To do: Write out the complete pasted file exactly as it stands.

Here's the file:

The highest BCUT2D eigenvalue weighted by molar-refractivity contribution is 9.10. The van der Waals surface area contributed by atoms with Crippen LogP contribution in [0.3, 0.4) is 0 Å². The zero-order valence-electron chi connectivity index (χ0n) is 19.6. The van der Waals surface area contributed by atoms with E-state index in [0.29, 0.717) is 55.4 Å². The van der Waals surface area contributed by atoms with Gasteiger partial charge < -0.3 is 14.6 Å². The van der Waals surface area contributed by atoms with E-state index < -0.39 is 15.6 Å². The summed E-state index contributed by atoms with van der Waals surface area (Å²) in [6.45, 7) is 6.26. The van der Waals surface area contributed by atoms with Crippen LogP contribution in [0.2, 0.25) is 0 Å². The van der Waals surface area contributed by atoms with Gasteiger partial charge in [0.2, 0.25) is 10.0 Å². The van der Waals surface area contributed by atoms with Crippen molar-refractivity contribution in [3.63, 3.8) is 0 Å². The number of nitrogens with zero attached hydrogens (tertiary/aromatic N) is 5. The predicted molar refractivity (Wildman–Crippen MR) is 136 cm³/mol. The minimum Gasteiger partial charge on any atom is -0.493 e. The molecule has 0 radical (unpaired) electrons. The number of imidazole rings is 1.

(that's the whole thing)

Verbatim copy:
The highest BCUT2D eigenvalue weighted by molar-refractivity contribution is 9.10. The van der Waals surface area contributed by atoms with Crippen LogP contribution in [0.3, 0.4) is 0 Å². The zero-order valence-electron chi connectivity index (χ0n) is 19.6. The van der Waals surface area contributed by atoms with E-state index in [0.29, 0.717) is 55.4 Å². The van der Waals surface area contributed by atoms with Gasteiger partial charge < -0.3 is 14.6 Å². The van der Waals surface area contributed by atoms with E-state index < -0.39 is 15.6 Å². The summed E-state index contributed by atoms with van der Waals surface area (Å²) in [6.45, 7) is 6.26. The van der Waals surface area contributed by atoms with Crippen LogP contribution in [0.2, 0.25) is 0 Å². The van der Waals surface area contributed by atoms with Gasteiger partial charge in [0.2, 0.25) is 10.0 Å². The van der Waals surface area contributed by atoms with Crippen molar-refractivity contribution in [3.63, 3.8) is 0 Å². The number of nitrogens with zero attached hydrogens (tertiary/aromatic N) is 5. The predicted molar refractivity (Wildman–Crippen MR) is 136 cm³/mol. The minimum Gasteiger partial charge on any atom is -0.493 e. The molecule has 0 radical (unpaired) electrons. The number of imidazole rings is 1.